This is not about cicadas. Living in the Mid-Atlantic region, you already know about those. By early July, they’ll go underground for another 17 years.
This is about caring for your growing things as spring becomes summer and the weather heats up. Whether your garden resides in pots on a balcony or patio, in a corner of a yard or in a community garden plot, this is prime time. Here are a few tips to help you grow.
Early. Water in the morning or two hours before sunset to allow plant leaves to dry completely and discourage fungus.
Consistently. Soil should be evenly moist. Plants need to be watered if the top inch or two is dry.
Deeply. The top five inches of soil should be moistened. Shallow watering causes shallow root growth, causing plants to wilt easily.
Directly. Aim the stream at the base of the plant with a hose or drip irrigation, not a sprinkler.
Frequently. Sand and heavy clay soils lose moisture more quickly than loose, friable soil.
To prevent water loss by evaporation, add about two inches of mulch or composted leaves around plants. Watch your plants for wilting or withering foliage. Timely watering can help them recover.
Some vegetables and flowers, like winter squash and potatoes, may grow throughout the spring and summer seasons and need lots of space to spread. But for shorter-term plants, planting something new in the spots they vacate can maximize your garden’s production.
For vegetables, cool season crops are followed by warm season crops, followed later in the summer by more cool season crops.
Some succession examples:
Peas (plant on or about March 1), squash (June 1), kale (Sept. 1)
Lettuce (March 20), green beans (May 15), broccoli (Aug. 1)
Cucumber (May 1), green beans (July 15), spinach (Sept. 20)
You can also plant the succeeding plants or seeds beside or in front of mature plants while those are still productive. The new plants benefit from the shade of the established plants and share their supporting cages, fences or trellises.
Peas (March 15), cucumbers (May 15), tomatoes (May 15), kale (Sept. 1)
Lettuce (March 30), bush beans (June 10), Swiss chard (Aug. 20)
Arugula (March 30), summer squash (May 20)
Planting flowers among the vegetables provides beauty for the gardener and nectar for birds and pollinating insects, essential for vegetable production. Some flowers, like marigolds, chrysanthemums, petunias and borage, can actually repel insects like plant lice, ants, hornworms and mosquitos. You can also let a few of your vegetable plants mature or “bolt” to produce flowers that add beauty and attract beneficial insects.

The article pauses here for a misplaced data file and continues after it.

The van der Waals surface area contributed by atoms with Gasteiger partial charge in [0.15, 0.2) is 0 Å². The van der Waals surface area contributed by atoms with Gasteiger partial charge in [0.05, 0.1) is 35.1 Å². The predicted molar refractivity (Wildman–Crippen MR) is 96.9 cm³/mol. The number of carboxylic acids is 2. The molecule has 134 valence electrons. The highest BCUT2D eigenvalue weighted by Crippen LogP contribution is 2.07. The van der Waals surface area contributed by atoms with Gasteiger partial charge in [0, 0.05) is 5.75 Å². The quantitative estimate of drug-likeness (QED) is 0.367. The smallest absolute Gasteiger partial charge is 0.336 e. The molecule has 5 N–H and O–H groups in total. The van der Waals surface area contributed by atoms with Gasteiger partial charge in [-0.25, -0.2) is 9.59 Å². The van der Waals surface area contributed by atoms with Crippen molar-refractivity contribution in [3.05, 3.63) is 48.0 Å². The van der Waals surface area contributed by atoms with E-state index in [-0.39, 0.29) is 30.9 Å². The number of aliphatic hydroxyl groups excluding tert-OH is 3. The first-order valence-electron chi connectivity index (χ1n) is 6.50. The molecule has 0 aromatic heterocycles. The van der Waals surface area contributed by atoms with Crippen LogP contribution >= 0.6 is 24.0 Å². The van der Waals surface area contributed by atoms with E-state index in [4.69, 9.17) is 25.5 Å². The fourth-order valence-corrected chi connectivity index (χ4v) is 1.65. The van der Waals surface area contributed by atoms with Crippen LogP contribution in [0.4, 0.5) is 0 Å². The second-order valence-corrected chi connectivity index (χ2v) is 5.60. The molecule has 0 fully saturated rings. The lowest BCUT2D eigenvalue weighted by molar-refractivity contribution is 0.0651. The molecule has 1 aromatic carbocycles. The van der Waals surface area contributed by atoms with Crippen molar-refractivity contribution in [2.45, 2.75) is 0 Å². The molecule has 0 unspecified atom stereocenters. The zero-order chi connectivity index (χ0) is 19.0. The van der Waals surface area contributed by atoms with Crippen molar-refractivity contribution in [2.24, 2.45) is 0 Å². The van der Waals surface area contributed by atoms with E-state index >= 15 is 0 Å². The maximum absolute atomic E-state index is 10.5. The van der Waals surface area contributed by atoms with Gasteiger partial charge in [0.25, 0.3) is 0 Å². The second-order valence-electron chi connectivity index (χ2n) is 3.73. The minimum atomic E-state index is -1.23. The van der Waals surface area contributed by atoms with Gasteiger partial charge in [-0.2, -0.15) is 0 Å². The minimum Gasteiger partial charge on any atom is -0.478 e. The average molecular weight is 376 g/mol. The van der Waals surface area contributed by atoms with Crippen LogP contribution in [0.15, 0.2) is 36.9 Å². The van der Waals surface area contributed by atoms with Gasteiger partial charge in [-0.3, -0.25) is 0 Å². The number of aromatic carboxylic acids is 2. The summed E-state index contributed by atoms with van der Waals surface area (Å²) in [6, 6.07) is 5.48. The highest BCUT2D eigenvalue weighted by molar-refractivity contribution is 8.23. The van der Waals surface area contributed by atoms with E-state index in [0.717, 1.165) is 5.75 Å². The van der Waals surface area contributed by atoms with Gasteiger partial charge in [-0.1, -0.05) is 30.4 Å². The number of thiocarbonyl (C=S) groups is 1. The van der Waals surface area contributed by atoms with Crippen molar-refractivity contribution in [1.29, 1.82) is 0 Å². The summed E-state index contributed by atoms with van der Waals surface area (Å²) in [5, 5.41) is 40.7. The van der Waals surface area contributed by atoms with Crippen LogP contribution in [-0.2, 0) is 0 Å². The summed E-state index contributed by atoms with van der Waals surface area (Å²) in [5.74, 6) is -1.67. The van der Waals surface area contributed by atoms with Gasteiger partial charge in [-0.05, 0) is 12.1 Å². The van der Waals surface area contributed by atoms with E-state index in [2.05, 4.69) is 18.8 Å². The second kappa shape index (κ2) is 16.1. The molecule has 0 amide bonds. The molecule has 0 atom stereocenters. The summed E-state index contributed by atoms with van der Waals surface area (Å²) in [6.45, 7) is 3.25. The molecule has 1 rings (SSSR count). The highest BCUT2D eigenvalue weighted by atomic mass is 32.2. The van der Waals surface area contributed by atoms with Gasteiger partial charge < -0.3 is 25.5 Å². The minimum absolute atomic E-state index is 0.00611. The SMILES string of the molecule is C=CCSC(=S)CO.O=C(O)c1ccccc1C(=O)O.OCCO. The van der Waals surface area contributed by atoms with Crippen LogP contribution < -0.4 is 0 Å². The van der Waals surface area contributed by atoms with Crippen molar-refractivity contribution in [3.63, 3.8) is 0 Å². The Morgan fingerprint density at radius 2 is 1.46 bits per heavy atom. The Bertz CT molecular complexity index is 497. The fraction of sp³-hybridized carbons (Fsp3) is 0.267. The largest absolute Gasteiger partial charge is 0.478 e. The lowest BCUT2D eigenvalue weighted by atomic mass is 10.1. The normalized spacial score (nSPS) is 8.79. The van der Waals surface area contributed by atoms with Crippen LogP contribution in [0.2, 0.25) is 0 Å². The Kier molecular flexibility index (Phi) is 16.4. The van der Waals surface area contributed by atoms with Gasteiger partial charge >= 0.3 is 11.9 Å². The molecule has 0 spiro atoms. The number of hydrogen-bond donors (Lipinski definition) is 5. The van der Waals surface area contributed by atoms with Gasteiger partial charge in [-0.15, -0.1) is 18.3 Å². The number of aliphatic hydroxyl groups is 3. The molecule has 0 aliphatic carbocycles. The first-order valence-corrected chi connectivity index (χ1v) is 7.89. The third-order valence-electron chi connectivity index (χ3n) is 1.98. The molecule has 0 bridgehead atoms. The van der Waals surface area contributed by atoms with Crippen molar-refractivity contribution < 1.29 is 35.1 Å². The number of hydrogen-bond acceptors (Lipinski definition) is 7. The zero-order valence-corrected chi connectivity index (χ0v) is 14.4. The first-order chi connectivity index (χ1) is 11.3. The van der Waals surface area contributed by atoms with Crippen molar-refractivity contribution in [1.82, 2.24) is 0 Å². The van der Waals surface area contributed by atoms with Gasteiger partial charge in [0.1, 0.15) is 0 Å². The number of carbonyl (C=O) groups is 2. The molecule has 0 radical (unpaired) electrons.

Plant perennial flowers where they can brighten your garden every year. Plant annual flowers where they can flower for a longer period than perennials. If possible, choose native perennial varieties that grow well in Maryland, including aster, butterfly weed, milkweed, purple coneflower and black-eyed Susan. Flower varieties that produce single rather than double flowers are richer sources of nectar for pollinators and songbirds. And after flowering, you can leave some annuals to complete their growing cycle and produce seeds for the birds.
MORE SUMMER GARDENING OPTIONS
To increase gardening areas, encourage pollinators and birds, and conserve water, many gardeners are transforming lawn areas into flower and vegetable gardens. Native flowers, ground covers and ornamental grasses are attractive and well-adapted to local soils and weather conditions. Depending on the soil underneath the grass sod that you remove, some compacted or clay soils may need added compost, sand and other organic materials. New legislation in Maryland supports these gardening practices by prohibiting “unreasonable limitations on low-impact landscaping such as rain gardens, pollinator gardens and xeriscaping” healthy landscapes with reduced water usage.
Enjoy your summer gardening!
For more information, visit the Frederick County’s Master Gardeners: facebook.com/mastergardeners/frederickcountymaryland and extension.umd.edu/frederick-county/home-gardening, or call 301-600-1596.